You would think that one taste of tinned catfood would be enough to decide not to try it again.
Not if you’re a two year old, apparently.
I can spend hours slaving away in the kitchen making delectable morsels for my child to turn her nose up at, but let her get her hands on a 99 cent tin of budget cat food and she’s in culinary heaven.
It all started recently when she discovered how to open the fridge door – open, shut, open, shut, what a fun game that was. Her fridge exploration appears to only take place when I’m otherwise occupied for a lengthy period of time, i.e. a diarrhoea explosion with her sibling, digging graves for miscellaneous winged creatures that my cats have tortured, or attempting to retain my brains during the Zombie Apocalypse.
The first object of her desire was my cranberry juice, closely followed by the tub of margarine. Both were liberally relocated all over the kitchen floor, before her attention was arrested by the tin of cat food. Being of a compassionate nature towards her furry friends, she decided to feed them. And feed them. And feed them. We’re still trying to decide if our 7 month old cat’s large belly is a result of her overzealous feeding, or a belly full of paws and claws.
Unfortunately, Miss 2 is currently in the copying everything that Mummy does phase, which means the fridge lock I fitted was no problem for someone with good observational skills to crack.
Then, yesterday, she decided that she was no longer a little girl, and had been transformed into a kitten who spent a lot of time crawling around on the floor and making high pitched mewling sounds. I should have realised that extra vigilance with the fridge would be required, but was distracted by a malfunctioning DVD player and an overtired boy having a tantrum because he wanted to watch Cars 2. Just an FYI, chocolate muffin stuffed in a DVD player will kill it.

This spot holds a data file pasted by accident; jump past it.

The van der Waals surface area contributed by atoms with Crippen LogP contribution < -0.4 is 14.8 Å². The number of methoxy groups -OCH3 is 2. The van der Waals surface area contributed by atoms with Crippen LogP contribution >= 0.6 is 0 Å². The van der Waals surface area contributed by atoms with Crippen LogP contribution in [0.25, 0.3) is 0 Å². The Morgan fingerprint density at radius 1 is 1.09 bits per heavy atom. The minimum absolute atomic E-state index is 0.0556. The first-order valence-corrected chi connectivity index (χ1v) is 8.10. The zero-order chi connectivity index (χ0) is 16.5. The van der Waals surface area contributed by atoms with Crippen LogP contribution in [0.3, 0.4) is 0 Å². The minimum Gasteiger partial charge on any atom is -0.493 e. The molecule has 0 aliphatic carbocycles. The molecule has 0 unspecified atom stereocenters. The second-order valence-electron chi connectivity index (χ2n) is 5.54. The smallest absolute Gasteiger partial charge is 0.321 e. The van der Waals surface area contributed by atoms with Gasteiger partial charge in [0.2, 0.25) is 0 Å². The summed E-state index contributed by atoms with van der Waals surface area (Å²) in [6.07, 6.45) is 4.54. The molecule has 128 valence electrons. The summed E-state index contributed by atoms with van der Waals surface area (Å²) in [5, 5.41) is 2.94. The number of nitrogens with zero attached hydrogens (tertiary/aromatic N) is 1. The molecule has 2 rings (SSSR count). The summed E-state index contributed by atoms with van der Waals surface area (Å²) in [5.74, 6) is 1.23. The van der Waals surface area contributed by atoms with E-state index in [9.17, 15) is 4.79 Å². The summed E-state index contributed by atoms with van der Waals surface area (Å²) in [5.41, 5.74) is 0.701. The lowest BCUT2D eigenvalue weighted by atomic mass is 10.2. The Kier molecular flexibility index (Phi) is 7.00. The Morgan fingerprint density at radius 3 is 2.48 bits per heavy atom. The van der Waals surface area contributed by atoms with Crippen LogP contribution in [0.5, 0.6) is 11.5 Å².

I’ll give you three guesses where Miss 2 snuck off to while I was otherwise engaged.
I caught her trying to feed the cats with a suspicious ring of gravy round her lips. When asked if she had been eating the cat food she positively beamed as she announced that she had, like it was the most wonderful thing in the world. Grabbing the tin and spoon off her, I took them inside without realising that she had already placed food in one of the cat bowls. I returned to find her down on her hands and knees, taking turns with the cat to stick her head in the bowl and lap up the food.
Sadly, she isn’t the only one of my children who ate cat food.
So, theoretically, in these harsh economic times is it okay to feed a child 99 cent tins of catfood if they really, really like it?
PS if your child indulges in cat food tasting and is of a very huggy and kissy persuasion like mine, you might want to clean their mouth out with industrial strength mouthwash to prevent your breakfast and lunch making a re-appearance.